After a form has been displayed in the e-mail, the user composing the e-mail enters specific information and actuates the SEND button 244. The e-mail form, along with the specific information provided by the user, is then received and processed by a Web server such as the Web server 106 illustrated in
If the submission is invalid, the process 500 bounces a reply back to the sender of the e-mail form, the reply containing the text of the original e-mail form and a link to a Web page that contains the form for the sender to fill in. See block 506. The process 500 then exits.
If the answer to decision block 504 is NO, meaning the submission of the e-mail form is valid, and data in the e-mail form is generally accurate, the process 500 proceeds to check if the e-mail form is missing any data. See decision block 508. If the answer is YES, preferably, the process 500 proceeds to suggest the missing data based on content in the submitted e-mail form. See block 510. For example, the process 500 can create a data entry based on the content in the submitted e-mail form. The process 500 then sends a reply to the sender of the e-mail form, the reply containing a link to a Web page that contains the submitted e-mail form, preferably along with the suggested data entry so the sender may edit the suggested data entry. See block 512. The process 500 then exits.
If the submission of the e-mail form is valid and the content in the e-mail form is complete, the process 500 may archive the e-mail form in the Web site associated with the e-mail address that the e-mail is directed to. See block 514. The process 500 retrieves the metadata of the form from the e-mail form. See block 516. In some embodiments of the invention, the process 500 first retrieves the metadata included in the e-mail form, then makes the e-mail form available on the Web site. The process 500 then processes the e-mail form according to the metadata. See block 518. The metadata can be used to organize the e-mail form and route the e-mail form to the right individual. For example, technical support staff can submit queries on the Web site or create a rule in their inboxes to be notified of incoming e-mail forms that are tagged in a particular way by the metadata. Such a tag can be, for example, “‘problem area’ is equal to ‘printing.’” The routine 500 then exits.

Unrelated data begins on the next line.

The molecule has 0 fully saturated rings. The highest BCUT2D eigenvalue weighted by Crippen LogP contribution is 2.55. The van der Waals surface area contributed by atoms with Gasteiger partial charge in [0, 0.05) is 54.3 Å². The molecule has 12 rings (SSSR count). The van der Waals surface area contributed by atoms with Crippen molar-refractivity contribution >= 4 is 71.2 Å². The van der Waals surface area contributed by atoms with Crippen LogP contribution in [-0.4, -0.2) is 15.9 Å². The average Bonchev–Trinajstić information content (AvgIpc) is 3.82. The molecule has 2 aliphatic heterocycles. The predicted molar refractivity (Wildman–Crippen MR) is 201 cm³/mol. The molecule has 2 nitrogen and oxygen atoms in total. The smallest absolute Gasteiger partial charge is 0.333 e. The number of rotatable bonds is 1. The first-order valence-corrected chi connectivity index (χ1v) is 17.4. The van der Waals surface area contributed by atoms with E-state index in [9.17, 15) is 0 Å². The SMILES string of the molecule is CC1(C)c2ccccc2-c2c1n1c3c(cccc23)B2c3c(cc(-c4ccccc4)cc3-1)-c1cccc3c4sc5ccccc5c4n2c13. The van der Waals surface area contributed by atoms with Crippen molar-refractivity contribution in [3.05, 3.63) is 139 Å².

While the preferred embodiment of the invention has been illustrated and described, it will be appreciated that various changes can be made therein without departing from the spirit and scope of the invention.
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|U.S. Classification||709/206, 715/200, 709/200, 715/210, 715/226, 715/234, 715/222, 715/224, 715/780, 715/709, 706/2, 715/221, 715/760|
|International Classification||G06F15/16, G06F3/00, G06F7/00, G06F15/18, G06F3/048, G06F17/00|
|Mar 14, 2005||AS||Assignment|
Owner name: MICROSOFT CORPORATION, WASHINGTON
Free format text: ASSIGNMENT OF ASSIGNORS INTEREST;ASSIGNORS:WITRIOL, MR. DANIEL B.;LEEN, MR. JOHN M.;REEL/FRAME:015772/0828
Effective date: 20050113
|Sep 6, 2013||REMI||Maintenance fee reminder mailed|
|Jan 26, 2014||LAPS||Lapse for failure to pay maintenance fees|
|Mar 18, 2014||FP||Expired due to failure to pay maintenance fee|
Effective date: 20140126
|Jan 15, 2015||AS||Assignment|
Owner name: MICROSOFT TECHNOLOGY LICENSING, LLC, WASHINGTON
Free format text: ASSIGNMENT OF ASSIGNORS INTEREST;ASSIGNOR:MICROSOFT CORPORATION;REEL/FRAME:034766/0001
Effective date: 20141014